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Channel Islands New Fast-Ferry Condor 102 Arrives in UK on Boxing Day

27th December 2014
Channel Islands New Fast-Ferry Condor 102 Arrives in UK on Boxing Day

#Condor102 – The latest addition to the Condor Ferries fleet, Condor 102 as previously reported arrived into the UK waters yesterday following her 10,500 nautical mile delivery voyage.

The Condor 102 sailed into Poole, Dorset, which is to be her UK base when she enters Channel Islands service in late March 2015. The ship will be the first of her kind in Northern Europe.

Watched by keen on-lookers and escorted by a tug, Condor 102 sailed past the Sandbanks peninsula and alongside Brownsea Island, before berthing at Poole Port.

The arrival concludes her long journey from Cebu in the Philippines, from where she departed on 4th December. During her delivery voyager she has sailed across the Indian Ocean, through the Suez Canal and via the Mediterranean before travelling up the Bay of Biscay and into the English Channel.

The new ship represents £50m of investment in the Channel Islands, securing the future of high speed ferry travel to the Islands.

Condor 102 will now go through a period of customisation in Poole with a full internal fit out completed by interior refurbishment specialists Trimline. She will also complete a series of sea trials in the UK and the Channel Islands before she officially comes into service in late March, sailing from Poole to Guernsey and Jersey.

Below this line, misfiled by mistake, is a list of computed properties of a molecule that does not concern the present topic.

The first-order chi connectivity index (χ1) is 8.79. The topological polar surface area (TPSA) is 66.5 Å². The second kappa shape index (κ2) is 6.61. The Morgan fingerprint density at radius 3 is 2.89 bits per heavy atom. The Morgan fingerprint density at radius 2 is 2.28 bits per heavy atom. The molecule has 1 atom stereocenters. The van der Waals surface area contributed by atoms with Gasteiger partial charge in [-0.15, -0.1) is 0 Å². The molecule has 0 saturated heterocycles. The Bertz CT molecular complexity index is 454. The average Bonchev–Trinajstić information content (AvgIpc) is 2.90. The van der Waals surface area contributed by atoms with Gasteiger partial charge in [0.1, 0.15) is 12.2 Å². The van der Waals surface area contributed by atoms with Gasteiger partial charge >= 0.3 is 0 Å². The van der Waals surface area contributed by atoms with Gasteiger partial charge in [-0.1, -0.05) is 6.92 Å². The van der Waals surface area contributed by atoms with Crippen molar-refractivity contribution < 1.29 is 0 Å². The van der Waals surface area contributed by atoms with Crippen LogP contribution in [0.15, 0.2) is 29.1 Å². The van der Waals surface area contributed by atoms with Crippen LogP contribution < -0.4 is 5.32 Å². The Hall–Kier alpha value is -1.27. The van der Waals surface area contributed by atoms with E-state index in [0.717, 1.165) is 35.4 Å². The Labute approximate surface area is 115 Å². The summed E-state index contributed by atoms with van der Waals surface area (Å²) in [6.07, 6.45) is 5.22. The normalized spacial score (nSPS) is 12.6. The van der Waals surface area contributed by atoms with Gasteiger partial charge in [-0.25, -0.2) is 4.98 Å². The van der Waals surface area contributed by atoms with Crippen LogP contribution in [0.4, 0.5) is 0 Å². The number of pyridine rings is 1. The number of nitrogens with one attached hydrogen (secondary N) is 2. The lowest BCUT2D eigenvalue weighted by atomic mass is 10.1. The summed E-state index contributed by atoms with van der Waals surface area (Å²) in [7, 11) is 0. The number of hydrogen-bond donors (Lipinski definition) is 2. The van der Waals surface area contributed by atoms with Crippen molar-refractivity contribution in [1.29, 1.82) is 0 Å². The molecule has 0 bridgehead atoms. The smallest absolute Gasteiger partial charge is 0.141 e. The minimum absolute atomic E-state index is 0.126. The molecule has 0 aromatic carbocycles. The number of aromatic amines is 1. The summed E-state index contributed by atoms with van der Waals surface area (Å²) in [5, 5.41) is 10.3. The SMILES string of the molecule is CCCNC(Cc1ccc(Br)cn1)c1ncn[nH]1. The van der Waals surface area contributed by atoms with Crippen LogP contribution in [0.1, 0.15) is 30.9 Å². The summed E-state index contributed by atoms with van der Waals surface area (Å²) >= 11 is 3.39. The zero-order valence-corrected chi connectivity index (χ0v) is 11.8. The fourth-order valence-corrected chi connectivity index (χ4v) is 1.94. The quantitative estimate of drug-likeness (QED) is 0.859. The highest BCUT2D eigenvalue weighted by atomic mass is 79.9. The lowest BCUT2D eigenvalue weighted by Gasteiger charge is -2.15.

Captain Fran Collins, Executive Director – Operations at Condor Ferries commented: "We're delighted our new ship – Condor 102 – has completed her long journey here to the UK and is now safely docked at Poole Port."

She continued: "It was exciting to see her sail into the port early this morning - the crew were in great spirits. They have done a fantastic job of bringing her home on schedule - everyone at Condor is very thankful for all their hard work and commitment over the last 24 days, and we hope they get home to their families soon to enjoy the rest of the festive period and to see in the New Year."

Jim Stewart, Chief Executive Poole Harbour Commissioners welcomed the sleek new state-of-the-art 102m trimaran saying: "We are delighted to welcome this superb new ship to Poole port which will be her operational base. Poole is a highly successful south coast port set in the beautiful location of Poole Harbour and we look forward to continuing our long and successful working partnership with Condor Ferries.

"From the end of March, all journeys to the Channel Islands will be on the new Condor 102 from Poole, offering improved reliability, increased capacity, and a greater level of comfort with smoother journeys. Condor 102 will also feature three seat classes, with two upgrade areas available for passengers.

 

Published in Ferry
Jehan Ashmore

About The Author

Jehan Ashmore

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Jehan Ashmore is a marine correspondent, researcher and photographer, specialising in Irish ports, shipping and the ferry sector serving the UK and directly to mainland Europe. Jehan also occasionally writes a column, 'Maritime' Dalkey for the (Dalkey Community Council Newsletter) in addition to contributing to UK marine periodicals.